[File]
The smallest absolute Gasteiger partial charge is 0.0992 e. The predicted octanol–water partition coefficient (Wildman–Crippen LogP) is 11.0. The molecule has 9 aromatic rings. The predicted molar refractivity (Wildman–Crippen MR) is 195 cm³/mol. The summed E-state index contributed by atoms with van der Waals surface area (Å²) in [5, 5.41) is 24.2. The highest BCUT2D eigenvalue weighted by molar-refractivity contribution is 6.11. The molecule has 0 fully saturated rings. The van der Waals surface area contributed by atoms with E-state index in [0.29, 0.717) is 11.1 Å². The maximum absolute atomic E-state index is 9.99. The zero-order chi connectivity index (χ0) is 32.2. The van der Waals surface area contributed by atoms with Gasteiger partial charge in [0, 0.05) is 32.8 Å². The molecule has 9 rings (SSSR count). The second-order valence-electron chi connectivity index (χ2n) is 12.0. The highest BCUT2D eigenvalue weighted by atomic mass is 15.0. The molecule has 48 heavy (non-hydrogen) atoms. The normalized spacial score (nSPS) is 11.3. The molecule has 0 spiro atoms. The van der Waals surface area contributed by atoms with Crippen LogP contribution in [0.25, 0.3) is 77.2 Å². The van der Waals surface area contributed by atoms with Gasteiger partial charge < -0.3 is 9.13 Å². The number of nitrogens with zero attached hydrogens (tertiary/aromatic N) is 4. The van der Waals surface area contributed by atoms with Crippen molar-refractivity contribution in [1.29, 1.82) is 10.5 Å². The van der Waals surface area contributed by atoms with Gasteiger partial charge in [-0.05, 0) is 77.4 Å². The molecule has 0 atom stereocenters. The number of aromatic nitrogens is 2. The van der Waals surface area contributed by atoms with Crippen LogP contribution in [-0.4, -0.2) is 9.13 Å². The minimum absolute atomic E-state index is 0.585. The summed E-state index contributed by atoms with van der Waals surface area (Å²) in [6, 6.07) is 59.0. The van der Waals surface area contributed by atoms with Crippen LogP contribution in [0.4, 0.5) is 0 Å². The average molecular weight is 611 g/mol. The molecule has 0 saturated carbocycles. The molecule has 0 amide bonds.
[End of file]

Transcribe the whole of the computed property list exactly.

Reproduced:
The smallest absolute Gasteiger partial charge is 0.0992 e. The predicted octanol–water partition coefficient (Wildman–Crippen LogP) is 11.0. The molecule has 9 aromatic rings. The predicted molar refractivity (Wildman–Crippen MR) is 195 cm³/mol. The summed E-state index contributed by atoms with van der Waals surface area (Å²) in [5, 5.41) is 24.2. The highest BCUT2D eigenvalue weighted by molar-refractivity contribution is 6.11. The molecule has 0 fully saturated rings. The van der Waals surface area contributed by atoms with E-state index in [0.29, 0.717) is 11.1 Å². The maximum absolute atomic E-state index is 9.99. The zero-order chi connectivity index (χ0) is 32.2. The van der Waals surface area contributed by atoms with Gasteiger partial charge in [0, 0.05) is 32.8 Å². The molecule has 9 rings (SSSR count). The second-order valence-electron chi connectivity index (χ2n) is 12.0. The highest BCUT2D eigenvalue weighted by atomic mass is 15.0. The molecule has 48 heavy (non-hydrogen) atoms. The normalized spacial score (nSPS) is 11.3. The molecule has 0 spiro atoms. The van der Waals surface area contributed by atoms with Crippen LogP contribution in [0.25, 0.3) is 77.2 Å². The van der Waals surface area contributed by atoms with Gasteiger partial charge < -0.3 is 9.13 Å². The number of nitrogens with zero attached hydrogens (tertiary/aromatic N) is 4. The van der Waals surface area contributed by atoms with Crippen molar-refractivity contribution in [1.29, 1.82) is 10.5 Å². The van der Waals surface area contributed by atoms with Gasteiger partial charge in [-0.05, 0) is 77.4 Å². The molecule has 0 atom stereocenters. The number of aromatic nitrogens is 2. The van der Waals surface area contributed by atoms with Crippen LogP contribution in [-0.4, -0.2) is 9.13 Å². The minimum absolute atomic E-state index is 0.585. The summed E-state index contributed by atoms with van der Waals surface area (Å²) in [6, 6.07) is 59.0. The van der Waals surface area contributed by atoms with Crippen LogP contribution in [0.4, 0.5) is 0 Å². The average molecular weight is 611 g/mol. The molecule has 0 saturated carbocycles. The molecule has 0 amide bonds.